Who: W.S. Foster & Son Limited, Brooks Brothers UK Limited and Mr Recorder Iain Purvis QC.
Where: Patents County Court, London.
When: 21 March 2013.
Law as stated: 29 April 2013
The Patents County Court has found that the use of a fox and boot device by Brooks Brothers UK Limited (the “Defendant”), who are part of the American menswear group Brooks Brother Inc, on footwear sold in the UK amounted to passing off of W.S. Foster & Son Limited’s device. The court rejected the defence of honest concurrent use.
Peals & Co (“Peals”) a bespoke shoemaker (used by Winston Churchill and Fred Astaire amongst others) had used the fox and boot device on shoes since 1952. By the 1950s they sold products bearing this device in the USA through Brooks Brothers. When Peals ceased trading in 1964 they entered into an agreement of sale with Brooks Brothers in the USA whereby the goodwill (and expressly the unregistered trade mark of the fox and boot device) would pass to Brooks Brothers.
Meanwhile, in London after the demise of Peals, Mr Moore, an ex-Peals employee, moved to W.S. Foster & Sons (the “Claimant”), itself a long established shoe and bootmaker who then used the device on their own products. They presented themselves as the true heirs of Peals in terms of both personnel and quality.
In 2005 the Defendant opened its first store in the UK and began to sell shoes bearing a device incorporating the words “Peal & Co.”, an image of a fox above a boot in silhouette, below this the words “Leading Articles” and underneath this the words “Made in England Exclusively for Brooks Brothers Established 1818.”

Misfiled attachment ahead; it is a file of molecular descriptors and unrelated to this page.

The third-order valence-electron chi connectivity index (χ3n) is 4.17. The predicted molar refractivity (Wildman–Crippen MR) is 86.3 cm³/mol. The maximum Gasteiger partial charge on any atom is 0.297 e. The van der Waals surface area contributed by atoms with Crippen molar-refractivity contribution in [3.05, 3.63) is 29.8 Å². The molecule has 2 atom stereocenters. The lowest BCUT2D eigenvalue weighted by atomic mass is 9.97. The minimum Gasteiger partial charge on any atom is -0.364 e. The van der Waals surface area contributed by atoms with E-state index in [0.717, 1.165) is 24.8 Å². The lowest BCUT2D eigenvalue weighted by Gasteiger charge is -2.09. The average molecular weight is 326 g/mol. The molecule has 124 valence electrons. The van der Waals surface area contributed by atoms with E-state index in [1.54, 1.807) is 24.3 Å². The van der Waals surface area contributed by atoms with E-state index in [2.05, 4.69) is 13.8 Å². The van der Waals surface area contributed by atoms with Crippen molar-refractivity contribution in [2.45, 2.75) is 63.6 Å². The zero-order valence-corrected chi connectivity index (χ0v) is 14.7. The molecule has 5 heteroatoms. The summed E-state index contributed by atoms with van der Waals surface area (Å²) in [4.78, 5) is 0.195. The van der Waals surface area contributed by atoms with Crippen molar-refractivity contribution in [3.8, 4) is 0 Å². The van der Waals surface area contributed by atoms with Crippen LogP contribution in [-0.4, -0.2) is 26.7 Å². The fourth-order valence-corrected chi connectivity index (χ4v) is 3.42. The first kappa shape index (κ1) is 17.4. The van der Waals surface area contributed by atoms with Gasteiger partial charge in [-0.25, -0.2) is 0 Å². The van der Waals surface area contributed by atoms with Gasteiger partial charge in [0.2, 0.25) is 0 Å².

After lengthy correspondence the Claimant issued proceedings against the Defendant on 12 March 2012 for passing off. The case came before the Patents County Court in February 2013 with Mr Recorder Iain Purvis sitting as Deputy Judge.
The deputy judge assessed and applied the three elements of passing off stated by Lord Oliver in Jif Lemon.
(i) The branding in dispute must be distinctive and recognised by relevant customers as indicating products of the business carried on by the claimant under that brand. The fox and boot device used by the Claimant was “highly distinctive and memorable”. The products were only sold from one location but this was Jermyn Street, the premier area for men’s shoes in London and their shoes were bought by customers from 75 different countries. Therefore the Claimant’s device was clearly not restricted by locality. Customers recognised the device as the Claimant’s logo, which was reinforced by evidence given by Sir John Mitting, a High Court Judge and customer of the Claimant.
(ii) Misrepresentation by the defendant resulting, or likely to result, in the public believing that the defendant’s goods are made by or associated with the claimant. In the UK the device was no longer associated with Peals shoes. The public associated the Defendant’s device with the highly distinctive mark of the Claimant and would assume that the Defendant’s products were either made by the Claimant or connected or associated with it in some other way.